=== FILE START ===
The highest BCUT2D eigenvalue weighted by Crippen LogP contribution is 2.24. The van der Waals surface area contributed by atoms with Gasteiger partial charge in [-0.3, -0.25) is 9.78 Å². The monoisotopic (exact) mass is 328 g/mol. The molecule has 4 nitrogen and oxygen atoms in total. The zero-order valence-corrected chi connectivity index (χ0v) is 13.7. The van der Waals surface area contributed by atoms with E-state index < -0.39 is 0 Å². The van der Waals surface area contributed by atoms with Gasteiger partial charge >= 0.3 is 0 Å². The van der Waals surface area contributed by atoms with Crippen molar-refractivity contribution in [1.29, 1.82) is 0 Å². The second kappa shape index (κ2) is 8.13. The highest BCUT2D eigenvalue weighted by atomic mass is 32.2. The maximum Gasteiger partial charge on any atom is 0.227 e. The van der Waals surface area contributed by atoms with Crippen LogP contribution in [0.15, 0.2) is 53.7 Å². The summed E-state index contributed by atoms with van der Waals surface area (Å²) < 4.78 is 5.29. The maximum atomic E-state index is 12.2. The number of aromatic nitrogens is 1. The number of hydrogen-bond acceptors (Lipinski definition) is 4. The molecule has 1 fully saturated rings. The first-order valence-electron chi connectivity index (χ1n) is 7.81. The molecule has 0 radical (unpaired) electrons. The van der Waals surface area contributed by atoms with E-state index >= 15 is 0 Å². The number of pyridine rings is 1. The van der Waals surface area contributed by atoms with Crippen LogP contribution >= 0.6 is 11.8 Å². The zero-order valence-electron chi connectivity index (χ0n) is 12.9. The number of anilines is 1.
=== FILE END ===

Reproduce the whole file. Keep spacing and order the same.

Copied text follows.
The highest BCUT2D eigenvalue weighted by Crippen LogP contribution is 2.24. The van der Waals surface area contributed by atoms with Gasteiger partial charge in [-0.3, -0.25) is 9.78 Å². The monoisotopic (exact) mass is 328 g/mol. The molecule has 4 nitrogen and oxygen atoms in total. The zero-order valence-corrected chi connectivity index (χ0v) is 13.7. The van der Waals surface area contributed by atoms with E-state index < -0.39 is 0 Å². The van der Waals surface area contributed by atoms with Gasteiger partial charge >= 0.3 is 0 Å². The van der Waals surface area contributed by atoms with Crippen molar-refractivity contribution in [1.29, 1.82) is 0 Å². The second kappa shape index (κ2) is 8.13. The highest BCUT2D eigenvalue weighted by atomic mass is 32.2. The maximum Gasteiger partial charge on any atom is 0.227 e. The van der Waals surface area contributed by atoms with Crippen LogP contribution in [0.15, 0.2) is 53.7 Å². The summed E-state index contributed by atoms with van der Waals surface area (Å²) < 4.78 is 5.29. The maximum atomic E-state index is 12.2. The number of aromatic nitrogens is 1. The number of hydrogen-bond acceptors (Lipinski definition) is 4. The molecule has 1 fully saturated rings. The first-order valence-electron chi connectivity index (χ1n) is 7.81. The molecule has 0 radical (unpaired) electrons. The van der Waals surface area contributed by atoms with E-state index >= 15 is 0 Å². The number of pyridine rings is 1. The van der Waals surface area contributed by atoms with Crippen LogP contribution >= 0.6 is 11.8 Å². The zero-order valence-electron chi connectivity index (χ0n) is 12.9. The number of anilines is 1.